Deal or no Deal, Debt Drama is Not Going Away – El Erian
(Reuters) – Are you tired of all the stories on Europe’s financial crisis and American politicians’ endless bickering about debt and deficits? Are you tired of weekends of hectic negotiations as policymakers rush to cobble together some agreement before markets open? If you are, you are not the only one.
Millions of people, including stressed-out policymakers on both sides of the Atlantic, wish to put these issues behind them. Unfortunately, despite many announcements, they are unable to do so decisively, and for good reason.
So we better understand why, if we want to minimize the risk of collateral damage and unintended consequences.
To do so, you need only remember one rather clumsy phrase: “safe de-levering” (also known to some as “safe de-leveraging”), or the lack thereof. Consider please each word, starting with the second one.
De-levering refers to the rehabilitation of balance sheets that have gotten over-indebted to such an extent that they are unsustainable going forward. The contributing causes are usually numerous and many years in the making.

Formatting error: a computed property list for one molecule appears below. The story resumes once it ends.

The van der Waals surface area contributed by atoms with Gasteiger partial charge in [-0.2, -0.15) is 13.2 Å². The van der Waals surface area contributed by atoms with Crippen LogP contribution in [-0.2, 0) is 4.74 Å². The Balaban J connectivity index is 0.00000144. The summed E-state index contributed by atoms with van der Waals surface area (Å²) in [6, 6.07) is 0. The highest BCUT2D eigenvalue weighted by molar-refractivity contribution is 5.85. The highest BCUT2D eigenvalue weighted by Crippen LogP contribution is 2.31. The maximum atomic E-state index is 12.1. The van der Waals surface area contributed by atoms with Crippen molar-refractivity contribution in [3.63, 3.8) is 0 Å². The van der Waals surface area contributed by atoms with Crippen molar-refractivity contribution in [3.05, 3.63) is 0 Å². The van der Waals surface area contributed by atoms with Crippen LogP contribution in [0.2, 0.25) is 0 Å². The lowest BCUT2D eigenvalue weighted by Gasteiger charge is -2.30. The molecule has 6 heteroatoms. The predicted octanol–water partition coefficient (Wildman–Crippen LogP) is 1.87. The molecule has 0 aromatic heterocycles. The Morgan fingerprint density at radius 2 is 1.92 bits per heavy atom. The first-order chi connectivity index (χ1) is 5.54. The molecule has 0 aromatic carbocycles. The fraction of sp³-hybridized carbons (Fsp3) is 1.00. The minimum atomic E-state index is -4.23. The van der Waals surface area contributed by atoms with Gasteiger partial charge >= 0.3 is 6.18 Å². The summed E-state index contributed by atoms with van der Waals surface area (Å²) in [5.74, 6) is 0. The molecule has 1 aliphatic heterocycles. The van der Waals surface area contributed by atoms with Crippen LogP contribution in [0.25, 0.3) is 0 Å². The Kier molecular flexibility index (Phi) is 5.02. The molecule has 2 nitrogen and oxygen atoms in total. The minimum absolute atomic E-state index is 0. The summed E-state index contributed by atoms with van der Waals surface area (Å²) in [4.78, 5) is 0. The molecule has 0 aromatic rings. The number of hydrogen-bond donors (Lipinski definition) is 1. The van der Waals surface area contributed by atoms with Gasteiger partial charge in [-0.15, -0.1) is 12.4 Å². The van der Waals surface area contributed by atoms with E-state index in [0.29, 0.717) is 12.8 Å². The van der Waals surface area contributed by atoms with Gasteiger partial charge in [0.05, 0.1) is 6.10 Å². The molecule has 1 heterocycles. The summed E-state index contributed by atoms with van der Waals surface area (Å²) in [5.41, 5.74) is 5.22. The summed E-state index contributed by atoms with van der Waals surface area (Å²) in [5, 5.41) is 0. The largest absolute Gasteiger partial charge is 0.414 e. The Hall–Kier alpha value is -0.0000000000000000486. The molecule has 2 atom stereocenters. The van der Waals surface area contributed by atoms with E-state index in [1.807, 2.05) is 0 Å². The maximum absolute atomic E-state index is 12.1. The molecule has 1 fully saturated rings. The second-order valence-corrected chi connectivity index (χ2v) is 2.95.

Markets Little-Changed Since Post-ISM Rally
Charts of MBS, Treasuries, and Stocks all have taken on that familiar “wait and see” aspect that we tend to see leading up to an expected market mover. Things are a bit different in this case considering the market mover in question is not merely a singular event or information release, and neither is it much of an objective affair. Headlines surrounding the debt debate vote are currently popping like fireworks. When the first lit up the sky, there were oooh’s and ahhh’s, but this is like the middle of the show where nothing too dramatic is happening. At some point though, the pace and/or intensity will pick up, and eager audiences will begin to wonder if the grand finale is coming. As you may know, that’s not always an easy thing to judge until AFTER it’s already happened. But until then, things seem almost a bit too calm with Fannie 4.0’s holding onto roughly a 4/32nds range between 101-27 and 101-31, currently up 12 ticks on the day at 101-29. 10yr yields look to have met resistance at 2.72 and SP’s perhaps support at 1275.
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